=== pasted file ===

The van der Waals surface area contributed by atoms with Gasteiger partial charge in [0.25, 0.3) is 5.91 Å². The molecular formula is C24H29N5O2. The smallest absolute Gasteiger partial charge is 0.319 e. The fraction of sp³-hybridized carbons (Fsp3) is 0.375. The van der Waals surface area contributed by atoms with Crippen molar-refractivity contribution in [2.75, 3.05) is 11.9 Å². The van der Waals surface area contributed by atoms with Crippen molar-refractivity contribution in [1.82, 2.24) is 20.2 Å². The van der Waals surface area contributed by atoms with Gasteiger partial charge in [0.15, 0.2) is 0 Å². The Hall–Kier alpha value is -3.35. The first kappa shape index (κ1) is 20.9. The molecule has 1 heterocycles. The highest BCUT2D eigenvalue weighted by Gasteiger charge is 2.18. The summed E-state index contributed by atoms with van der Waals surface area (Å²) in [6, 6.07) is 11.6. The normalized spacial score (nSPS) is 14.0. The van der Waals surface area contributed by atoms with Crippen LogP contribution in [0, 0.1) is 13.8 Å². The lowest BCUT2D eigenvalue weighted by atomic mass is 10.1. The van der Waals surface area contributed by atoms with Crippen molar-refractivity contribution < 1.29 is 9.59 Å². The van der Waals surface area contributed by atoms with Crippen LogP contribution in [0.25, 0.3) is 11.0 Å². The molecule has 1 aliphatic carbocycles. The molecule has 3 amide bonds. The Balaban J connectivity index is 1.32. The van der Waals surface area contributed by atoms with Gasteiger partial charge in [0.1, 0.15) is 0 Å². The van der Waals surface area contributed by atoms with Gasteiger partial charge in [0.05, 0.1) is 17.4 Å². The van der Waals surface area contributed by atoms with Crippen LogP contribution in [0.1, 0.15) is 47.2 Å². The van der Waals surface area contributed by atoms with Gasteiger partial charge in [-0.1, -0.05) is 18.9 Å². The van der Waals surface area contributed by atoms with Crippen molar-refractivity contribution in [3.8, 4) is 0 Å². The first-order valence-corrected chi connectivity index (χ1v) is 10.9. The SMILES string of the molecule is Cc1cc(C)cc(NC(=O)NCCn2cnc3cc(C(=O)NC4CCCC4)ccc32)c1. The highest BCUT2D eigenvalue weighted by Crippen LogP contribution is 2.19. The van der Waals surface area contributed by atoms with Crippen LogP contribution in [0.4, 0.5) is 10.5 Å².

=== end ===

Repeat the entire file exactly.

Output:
The van der Waals surface area contributed by atoms with Gasteiger partial charge in [0.25, 0.3) is 5.91 Å². The molecular formula is C24H29N5O2. The smallest absolute Gasteiger partial charge is 0.319 e. The fraction of sp³-hybridized carbons (Fsp3) is 0.375. The van der Waals surface area contributed by atoms with Crippen molar-refractivity contribution in [2.75, 3.05) is 11.9 Å². The van der Waals surface area contributed by atoms with Crippen molar-refractivity contribution in [1.82, 2.24) is 20.2 Å². The van der Waals surface area contributed by atoms with Gasteiger partial charge in [0.15, 0.2) is 0 Å². The Hall–Kier alpha value is -3.35. The first kappa shape index (κ1) is 20.9. The molecule has 1 heterocycles. The highest BCUT2D eigenvalue weighted by Gasteiger charge is 2.18. The summed E-state index contributed by atoms with van der Waals surface area (Å²) in [6, 6.07) is 11.6. The normalized spacial score (nSPS) is 14.0. The van der Waals surface area contributed by atoms with Crippen LogP contribution in [0, 0.1) is 13.8 Å². The lowest BCUT2D eigenvalue weighted by atomic mass is 10.1. The van der Waals surface area contributed by atoms with Crippen molar-refractivity contribution < 1.29 is 9.59 Å². The van der Waals surface area contributed by atoms with Crippen LogP contribution in [0.25, 0.3) is 11.0 Å². The molecule has 1 aliphatic carbocycles. The molecule has 3 amide bonds. The Balaban J connectivity index is 1.32. The van der Waals surface area contributed by atoms with Gasteiger partial charge in [0.1, 0.15) is 0 Å². The van der Waals surface area contributed by atoms with Gasteiger partial charge in [0.05, 0.1) is 17.4 Å². The van der Waals surface area contributed by atoms with Crippen LogP contribution in [0.1, 0.15) is 47.2 Å². The van der Waals surface area contributed by atoms with Gasteiger partial charge in [-0.1, -0.05) is 18.9 Å². The van der Waals surface area contributed by atoms with Crippen molar-refractivity contribution in [3.8, 4) is 0 Å². The first-order valence-corrected chi connectivity index (χ1v) is 10.9. The SMILES string of the molecule is Cc1cc(C)cc(NC(=O)NCCn2cnc3cc(C(=O)NC4CCCC4)ccc32)c1. The highest BCUT2D eigenvalue weighted by Crippen LogP contribution is 2.19. The van der Waals surface area contributed by atoms with Crippen LogP contribution in [0.4, 0.5) is 10.5 Å².